This folding screen, which originally belonged to Tō-ji, the renowned monastery of the Shingon sect, was used in the esoteric Buddhist initiation ritual, kanjō. Formerly used by courtiers as decorative interior furnishings, such screens were converted for ritual use to provide a dignified ambience in this Buddhist ceremony. As the initiation ritual became popularly observed in the twelfth century, the form of the ceremony as well as the motifs of the screens gradually came to be formalized. The painting here, thought to date to the latter half of the eleventh century, is the oldest extant screen of this type and exemplifies an interior furnishing from the period of imperial rule in Japan.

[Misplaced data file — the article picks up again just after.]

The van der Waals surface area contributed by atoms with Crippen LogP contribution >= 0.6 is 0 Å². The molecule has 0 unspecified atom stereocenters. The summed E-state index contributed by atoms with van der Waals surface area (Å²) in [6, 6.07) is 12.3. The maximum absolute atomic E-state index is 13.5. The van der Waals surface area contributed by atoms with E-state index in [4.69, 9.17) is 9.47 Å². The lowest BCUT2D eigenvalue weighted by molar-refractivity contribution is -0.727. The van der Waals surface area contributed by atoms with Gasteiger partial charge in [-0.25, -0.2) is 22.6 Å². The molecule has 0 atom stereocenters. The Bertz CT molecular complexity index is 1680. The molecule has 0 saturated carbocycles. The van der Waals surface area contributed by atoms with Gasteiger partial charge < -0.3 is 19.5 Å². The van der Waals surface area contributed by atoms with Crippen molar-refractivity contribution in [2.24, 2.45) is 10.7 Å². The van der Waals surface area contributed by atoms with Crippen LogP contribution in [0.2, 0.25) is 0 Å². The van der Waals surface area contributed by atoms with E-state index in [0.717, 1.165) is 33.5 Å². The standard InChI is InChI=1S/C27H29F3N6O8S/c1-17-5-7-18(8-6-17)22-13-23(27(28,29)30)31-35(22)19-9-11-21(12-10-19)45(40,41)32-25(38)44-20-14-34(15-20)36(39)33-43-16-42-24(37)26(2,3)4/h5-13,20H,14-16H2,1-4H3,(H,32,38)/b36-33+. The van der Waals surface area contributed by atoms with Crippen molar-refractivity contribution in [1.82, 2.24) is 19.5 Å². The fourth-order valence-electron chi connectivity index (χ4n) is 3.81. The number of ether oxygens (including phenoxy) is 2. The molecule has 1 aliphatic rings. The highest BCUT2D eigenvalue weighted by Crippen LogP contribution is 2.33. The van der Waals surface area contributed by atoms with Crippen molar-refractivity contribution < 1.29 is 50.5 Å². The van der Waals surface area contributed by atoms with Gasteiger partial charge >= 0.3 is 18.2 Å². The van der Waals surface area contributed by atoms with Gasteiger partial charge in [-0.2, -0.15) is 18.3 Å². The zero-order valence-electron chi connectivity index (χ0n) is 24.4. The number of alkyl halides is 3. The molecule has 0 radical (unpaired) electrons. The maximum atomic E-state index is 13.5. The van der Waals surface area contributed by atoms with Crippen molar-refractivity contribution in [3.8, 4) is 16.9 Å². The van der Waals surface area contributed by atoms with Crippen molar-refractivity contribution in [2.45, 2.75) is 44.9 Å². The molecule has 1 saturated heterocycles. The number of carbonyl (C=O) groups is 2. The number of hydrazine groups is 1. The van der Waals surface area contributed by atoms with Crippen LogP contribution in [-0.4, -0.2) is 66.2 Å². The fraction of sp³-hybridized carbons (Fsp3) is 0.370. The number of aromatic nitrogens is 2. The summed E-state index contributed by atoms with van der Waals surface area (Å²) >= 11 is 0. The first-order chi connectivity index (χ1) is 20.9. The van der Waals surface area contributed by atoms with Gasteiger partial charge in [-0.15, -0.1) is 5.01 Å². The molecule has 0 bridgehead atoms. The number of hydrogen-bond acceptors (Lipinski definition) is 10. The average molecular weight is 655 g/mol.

Although the theme is unclear, the motif is of Chinese origin, making the work a Chinesestyle painting (kara-e in Japanese). The depicted style also comes from China, from the Tang dynasty, though the work here lacks the severity of Chinese paintings. According to Masakane Kyō ki, the journal of Lord Fujiwara no Masakane (1079–1143), the late-ninth-century court painter Kanaoka of the Kose school painted as many as fifteen mountains, while the early eleventh-century artist Hirotaka depicted five or six, indicating that rendering mountains repetitively in a single scene no longer prevailed in Hirotaka’s time. The present painting can be understood to follow this latter trend. The refined, gentle style here reflects the “Japanese cultural” nature of this work.